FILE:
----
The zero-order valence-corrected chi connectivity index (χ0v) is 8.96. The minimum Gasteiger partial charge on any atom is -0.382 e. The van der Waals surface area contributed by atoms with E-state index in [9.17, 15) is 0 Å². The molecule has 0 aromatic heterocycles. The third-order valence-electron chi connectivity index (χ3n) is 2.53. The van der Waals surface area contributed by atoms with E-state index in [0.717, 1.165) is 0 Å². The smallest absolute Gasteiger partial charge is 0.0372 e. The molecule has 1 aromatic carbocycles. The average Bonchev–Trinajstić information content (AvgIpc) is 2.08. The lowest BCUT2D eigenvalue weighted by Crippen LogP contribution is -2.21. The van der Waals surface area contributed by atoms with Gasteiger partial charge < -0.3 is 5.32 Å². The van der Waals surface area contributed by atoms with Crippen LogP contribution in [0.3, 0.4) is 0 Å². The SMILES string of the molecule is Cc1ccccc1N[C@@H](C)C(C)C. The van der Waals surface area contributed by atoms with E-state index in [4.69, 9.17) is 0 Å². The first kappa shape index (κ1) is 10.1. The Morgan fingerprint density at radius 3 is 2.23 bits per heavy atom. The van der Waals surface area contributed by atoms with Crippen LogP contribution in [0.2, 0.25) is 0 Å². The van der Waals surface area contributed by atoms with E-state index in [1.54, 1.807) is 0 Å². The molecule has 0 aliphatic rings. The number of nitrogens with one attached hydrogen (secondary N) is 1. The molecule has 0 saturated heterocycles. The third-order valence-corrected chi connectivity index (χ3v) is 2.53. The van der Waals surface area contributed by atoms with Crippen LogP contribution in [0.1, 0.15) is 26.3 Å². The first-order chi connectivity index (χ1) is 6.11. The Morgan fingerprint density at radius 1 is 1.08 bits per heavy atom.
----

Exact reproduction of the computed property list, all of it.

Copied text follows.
The zero-order valence-corrected chi connectivity index (χ0v) is 8.96. The minimum Gasteiger partial charge on any atom is -0.382 e. The van der Waals surface area contributed by atoms with E-state index in [9.17, 15) is 0 Å². The molecule has 0 aromatic heterocycles. The third-order valence-electron chi connectivity index (χ3n) is 2.53. The van der Waals surface area contributed by atoms with E-state index in [0.717, 1.165) is 0 Å². The smallest absolute Gasteiger partial charge is 0.0372 e. The molecule has 1 aromatic carbocycles. The average Bonchev–Trinajstić information content (AvgIpc) is 2.08. The lowest BCUT2D eigenvalue weighted by Crippen LogP contribution is -2.21. The van der Waals surface area contributed by atoms with Gasteiger partial charge < -0.3 is 5.32 Å². The van der Waals surface area contributed by atoms with Crippen LogP contribution in [0.3, 0.4) is 0 Å². The SMILES string of the molecule is Cc1ccccc1N[C@@H](C)C(C)C. The van der Waals surface area contributed by atoms with E-state index in [4.69, 9.17) is 0 Å². The first kappa shape index (κ1) is 10.1. The Morgan fingerprint density at radius 3 is 2.23 bits per heavy atom. The van der Waals surface area contributed by atoms with Crippen LogP contribution in [0.2, 0.25) is 0 Å². The van der Waals surface area contributed by atoms with E-state index in [1.54, 1.807) is 0 Å². The molecule has 0 aliphatic rings. The number of nitrogens with one attached hydrogen (secondary N) is 1. The molecule has 0 saturated heterocycles. The third-order valence-corrected chi connectivity index (χ3v) is 2.53. The van der Waals surface area contributed by atoms with Crippen LogP contribution in [0.1, 0.15) is 26.3 Å². The first-order chi connectivity index (χ1) is 6.11. The Morgan fingerprint density at radius 1 is 1.08 bits per heavy atom.